By Primus Mootry
For The Herald Bulletin
---- — A very dear friend of mine uses a method he calls “the eye test” to judge, among other things, the state of the predominantly African-American section of Anderson’s west side. It’s where he grew up. He is passionate about improving conditions for the total mix of people who live there — African American, white and Hispanic.
His “eye test” simply means “Look around you.” Is there a beautiful tree where there was once just an ugly stump? Has a vacant lot strewn with broken glass become a joyful community garden? Do you see in the face of the people happiness and hope, or the face of isolation, despair, and desperation?
Look. What is the visible, tangible, measurable evidence that these questions are being answered? If you see it, great. If you don’t, then ask why not. I join my friend and others in concern for the west side and its people.
Out of this concern, I recently did my own “eye test” drive through the area. It is an area roughly bordered by Brown-Delaware (E); Eighth Street (N); 25th Street (S); and Costello Drive (W). It’s an area small enough to make a tangible difference, yet large enough to invite investment from anyone or any group that cares.
One afternoon as I was coming from downtown Anderson, I drove west on Historic Eighth Street. In a couple of minutes or so, I saw wonderfully painted, stately old mansions and homes, with a smattering of law offices and other businesses tucked here and there. Easy on the eyes.
But in another minute, I was crossing newly paved Madison Avenue. Far less colorful. Far less well kept. Although it had its bright spots, the section of the beautiful Eighth Street I was on a minute ago was pockmarked with blight — vacant lots, houses in disrepair, inferior streets and sidewalks, and other “eye test” evidence of neglect. Troubling.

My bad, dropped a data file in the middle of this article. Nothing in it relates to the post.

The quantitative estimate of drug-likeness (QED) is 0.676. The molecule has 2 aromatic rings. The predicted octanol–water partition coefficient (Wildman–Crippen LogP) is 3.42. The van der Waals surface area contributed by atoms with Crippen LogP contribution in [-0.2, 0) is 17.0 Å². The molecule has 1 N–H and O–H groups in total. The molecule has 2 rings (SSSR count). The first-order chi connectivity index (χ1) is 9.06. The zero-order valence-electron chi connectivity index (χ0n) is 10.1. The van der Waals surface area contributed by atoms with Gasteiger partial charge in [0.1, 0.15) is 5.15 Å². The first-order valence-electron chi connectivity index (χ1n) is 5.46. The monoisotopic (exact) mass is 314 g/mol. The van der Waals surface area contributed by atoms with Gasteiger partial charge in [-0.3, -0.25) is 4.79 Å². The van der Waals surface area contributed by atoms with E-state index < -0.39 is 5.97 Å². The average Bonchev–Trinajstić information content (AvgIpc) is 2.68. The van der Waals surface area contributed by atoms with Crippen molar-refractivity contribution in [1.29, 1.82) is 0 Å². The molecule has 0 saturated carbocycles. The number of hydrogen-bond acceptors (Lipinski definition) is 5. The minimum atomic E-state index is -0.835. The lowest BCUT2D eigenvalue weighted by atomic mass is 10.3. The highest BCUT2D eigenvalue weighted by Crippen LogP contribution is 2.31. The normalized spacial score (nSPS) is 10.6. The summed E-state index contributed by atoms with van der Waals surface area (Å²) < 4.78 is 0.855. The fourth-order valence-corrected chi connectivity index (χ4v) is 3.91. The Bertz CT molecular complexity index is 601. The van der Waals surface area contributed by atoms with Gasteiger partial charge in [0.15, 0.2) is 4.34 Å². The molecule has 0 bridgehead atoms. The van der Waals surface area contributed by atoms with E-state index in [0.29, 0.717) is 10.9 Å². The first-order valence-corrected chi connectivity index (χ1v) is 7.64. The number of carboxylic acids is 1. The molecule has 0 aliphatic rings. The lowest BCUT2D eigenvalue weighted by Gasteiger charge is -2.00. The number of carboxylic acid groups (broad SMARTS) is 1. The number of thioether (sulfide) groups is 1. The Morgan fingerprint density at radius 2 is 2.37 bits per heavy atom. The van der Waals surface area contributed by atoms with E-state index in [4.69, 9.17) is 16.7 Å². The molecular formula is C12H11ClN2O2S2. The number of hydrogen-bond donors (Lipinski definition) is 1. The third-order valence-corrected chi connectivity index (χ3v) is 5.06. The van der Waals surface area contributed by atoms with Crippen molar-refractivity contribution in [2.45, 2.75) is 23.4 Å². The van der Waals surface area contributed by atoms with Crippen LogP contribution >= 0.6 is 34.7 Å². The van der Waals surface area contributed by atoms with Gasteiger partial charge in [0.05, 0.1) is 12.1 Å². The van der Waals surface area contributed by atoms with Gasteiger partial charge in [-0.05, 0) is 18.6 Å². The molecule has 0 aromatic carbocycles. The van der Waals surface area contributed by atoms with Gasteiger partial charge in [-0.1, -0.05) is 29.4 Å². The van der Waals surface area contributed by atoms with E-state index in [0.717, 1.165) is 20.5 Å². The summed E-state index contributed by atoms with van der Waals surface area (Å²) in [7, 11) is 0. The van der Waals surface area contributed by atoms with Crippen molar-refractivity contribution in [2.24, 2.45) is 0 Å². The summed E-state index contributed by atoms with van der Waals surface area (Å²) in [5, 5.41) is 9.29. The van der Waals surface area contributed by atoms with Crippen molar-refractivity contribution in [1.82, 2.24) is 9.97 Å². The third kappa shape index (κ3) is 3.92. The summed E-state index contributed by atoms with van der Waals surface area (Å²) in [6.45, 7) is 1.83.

I turned south on Raible to Nichol Avenue, then west to Costello, turned around and came back east. Oh my. Except for a sprinkling of business bright spots, this essential east/west corridor needs a facelift and more. Hard on the eyes.
Before finishing my “eye test,” I had driven north, south, east and west on every street in the area. I always found those bright spots. But, in general, there were signs of neglect, abandonment, and hopelessness. Depressing. Puzzling.
Back at home, I took the “eye test” another step. I read an up-to-date statistical report on people living in the area — their poverty level, health status, crime data, unemployment rate, home ownership levels, educational achievement data and school dropout rates, out-of-wedlock births, teen pregnancy rates, and other “quality of life” information.
When I put what I had seen with what I read, I concluded that, if this community area were a human patient, call an ambulance. Put that patient in intensive care! Communities, you know, are not just bricks and mortar and businesses and sidewalks and so forth, communities are nothing more than the people who live in them. The transformation of any community requires an investment in its people.
The main conclusion I drew from my “eye test” experience is that the section of the west side I described did not pass. Why would we — all of us — let the Nichol Avenue corridor and the west side languish? Are we not one community, that is, a community of communities? In the spirit of community, I get it. We care. But caring is not enough.
I know there are organizations such as the NAACP, the Urban League, The Anderson Impact Center, the MLK Foundation, Black Expo, the Black Chamber of Commerce, Habitat for Humanity, as well as churches, neighborhood groups, and stalwart activists working hard to make a difference.
Not enough. Crudely put, the solution to the problem requires focused, coordinated action from all parties who care — local and state government, our great service organizations, the university community, the faith community, and so on.
Without being overly dramatic, for many citizens in the area, it is not just a matter of quality of life, it is a matter of life and, in too many cases, premature death due to readily treatable illnesses.
Go ahead. Take your own “eye test” if you must. After all, the use of the eyes implies vision. And, as it is written, “without vision, the people perish.”
Have a nice day.
Anderson resident Primus Mootry is a retired school teacher. His column appears Wednesdays in The Herald Bulletin.